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The largest red tide bloom seen in Florida in nearly a
decade has killed thousands of fish in the Gulf of Mexico and
may pose a greater health threat if it washes ashore as
expected in the next two weeks, researchers say.
The patchy bloom stretches from the curve of the Panhandle to
the central Tampa Bay region. It is about 130km long and 80km
Red tide occurs when naturally occurring algae bloom out of
control, producing toxins deadly to fish and other marine
life. The odorless chemicals can trigger respiratory distress
in people, such as coughing and wheezing.
"It could have large impacts if it were to move inshore,"
said Brandon Basino, a spokesman for the Florida Fish and
Wildlife Conservation Commission (FWC). "It has been killing
a lot of marine species, especially fish, as it waits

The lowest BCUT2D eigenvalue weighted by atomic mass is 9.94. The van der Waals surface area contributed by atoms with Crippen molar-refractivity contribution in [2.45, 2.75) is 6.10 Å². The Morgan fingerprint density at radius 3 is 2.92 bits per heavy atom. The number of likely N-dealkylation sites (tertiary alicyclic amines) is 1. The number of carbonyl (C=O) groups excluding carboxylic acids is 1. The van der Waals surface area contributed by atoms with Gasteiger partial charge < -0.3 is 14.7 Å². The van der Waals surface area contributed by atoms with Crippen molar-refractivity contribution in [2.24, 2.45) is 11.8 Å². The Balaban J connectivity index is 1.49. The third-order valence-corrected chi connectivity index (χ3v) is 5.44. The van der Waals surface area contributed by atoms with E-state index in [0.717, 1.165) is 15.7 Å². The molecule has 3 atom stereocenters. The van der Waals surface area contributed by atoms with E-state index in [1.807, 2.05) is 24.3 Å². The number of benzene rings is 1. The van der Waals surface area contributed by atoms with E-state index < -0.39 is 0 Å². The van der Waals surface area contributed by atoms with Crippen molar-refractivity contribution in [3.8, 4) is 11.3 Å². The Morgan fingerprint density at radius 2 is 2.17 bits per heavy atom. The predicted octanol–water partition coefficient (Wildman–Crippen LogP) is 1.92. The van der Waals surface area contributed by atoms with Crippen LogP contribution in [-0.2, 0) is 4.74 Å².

The agency has received reports of thousands of dead fish,
including snapper, grouper, flounder, crabs, bull sharks, eel
and octopus. This is the largest bloom seen since 2006.
The phenomenon has existed for centuries, but such a large
bloom is being closely monitored in Florida because it could
impact beach tourism and commercial fishing.
A smaller red tide bloom, closer to shore, contributed last
year to a record number of deaths among Florida manatees, an
endangered sea mammal.
"I have seen analogies that equate red tide with a forest
fire," said Kellie Dixon, manager of the ocean technology
program at the Mote Marine Laboratory in Sarasota, Florida.
"There is an ecosystem reset."
Researchers at that laboratory recently helped deploy two
underwater robots, nicknamed Waldo and Bass, to collect data
on the slow-moving red tide, which could linger for months or
be rapidly dispersed by a storm.
To map the bloom and try to predict its movement, state
wildlife officials also organized this week a three-day
boating expedition, sending researchers to test water samples
across 5180 sq km.
The team found evidence of red tide at the bottom of the
ocean, where it is expected to be swept by currents and
carried to land, potentially affecting beaches north and
south of Tampa.
"It looks like it's coming in," said Alina Corcoran, an FWC
research scientist on the expedition, adding that the bloom
would not arrive at once. "All of southwest Florida is not
doomed. This is normal. It happens all the time."